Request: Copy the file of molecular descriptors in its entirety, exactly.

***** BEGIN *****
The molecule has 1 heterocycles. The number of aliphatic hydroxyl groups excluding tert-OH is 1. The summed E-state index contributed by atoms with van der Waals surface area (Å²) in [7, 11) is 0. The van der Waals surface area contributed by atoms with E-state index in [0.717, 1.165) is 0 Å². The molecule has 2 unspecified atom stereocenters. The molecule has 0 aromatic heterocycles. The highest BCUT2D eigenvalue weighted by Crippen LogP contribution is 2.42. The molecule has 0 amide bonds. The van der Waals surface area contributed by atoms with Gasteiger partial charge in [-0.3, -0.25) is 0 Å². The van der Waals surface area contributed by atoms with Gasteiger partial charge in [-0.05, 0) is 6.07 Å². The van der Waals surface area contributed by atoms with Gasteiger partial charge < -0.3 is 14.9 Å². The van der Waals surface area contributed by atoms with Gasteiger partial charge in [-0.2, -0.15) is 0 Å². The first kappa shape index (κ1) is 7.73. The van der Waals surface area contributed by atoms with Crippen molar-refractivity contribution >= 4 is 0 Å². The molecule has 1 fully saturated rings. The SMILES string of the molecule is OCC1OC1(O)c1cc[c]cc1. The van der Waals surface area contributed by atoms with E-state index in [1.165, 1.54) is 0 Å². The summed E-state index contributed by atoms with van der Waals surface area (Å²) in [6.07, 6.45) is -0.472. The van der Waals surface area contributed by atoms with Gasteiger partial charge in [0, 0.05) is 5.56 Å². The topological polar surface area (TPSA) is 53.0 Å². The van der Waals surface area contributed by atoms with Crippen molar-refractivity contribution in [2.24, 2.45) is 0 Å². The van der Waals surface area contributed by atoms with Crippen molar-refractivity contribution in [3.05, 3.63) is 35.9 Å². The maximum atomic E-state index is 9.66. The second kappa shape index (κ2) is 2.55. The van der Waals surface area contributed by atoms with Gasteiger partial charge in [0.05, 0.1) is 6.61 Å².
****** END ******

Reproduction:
The molecule has 1 heterocycles. The number of aliphatic hydroxyl groups excluding tert-OH is 1. The summed E-state index contributed by atoms with van der Waals surface area (Å²) in [7, 11) is 0. The van der Waals surface area contributed by atoms with E-state index in [0.717, 1.165) is 0 Å². The molecule has 2 unspecified atom stereocenters. The molecule has 0 aromatic heterocycles. The highest BCUT2D eigenvalue weighted by Crippen LogP contribution is 2.42. The molecule has 0 amide bonds. The van der Waals surface area contributed by atoms with Gasteiger partial charge in [-0.3, -0.25) is 0 Å². The van der Waals surface area contributed by atoms with Gasteiger partial charge in [-0.05, 0) is 6.07 Å². The van der Waals surface area contributed by atoms with Gasteiger partial charge < -0.3 is 14.9 Å². The van der Waals surface area contributed by atoms with Gasteiger partial charge in [-0.2, -0.15) is 0 Å². The first kappa shape index (κ1) is 7.73. The van der Waals surface area contributed by atoms with Crippen molar-refractivity contribution >= 4 is 0 Å². The molecule has 1 fully saturated rings. The SMILES string of the molecule is OCC1OC1(O)c1cc[c]cc1. The van der Waals surface area contributed by atoms with E-state index in [1.165, 1.54) is 0 Å². The summed E-state index contributed by atoms with van der Waals surface area (Å²) in [6.07, 6.45) is -0.472. The van der Waals surface area contributed by atoms with Gasteiger partial charge in [0, 0.05) is 5.56 Å². The topological polar surface area (TPSA) is 53.0 Å². The van der Waals surface area contributed by atoms with Crippen molar-refractivity contribution in [2.24, 2.45) is 0 Å². The van der Waals surface area contributed by atoms with Crippen molar-refractivity contribution in [3.05, 3.63) is 35.9 Å². The maximum atomic E-state index is 9.66. The second kappa shape index (κ2) is 2.55. The van der Waals surface area contributed by atoms with Gasteiger partial charge in [0.05, 0.1) is 6.61 Å².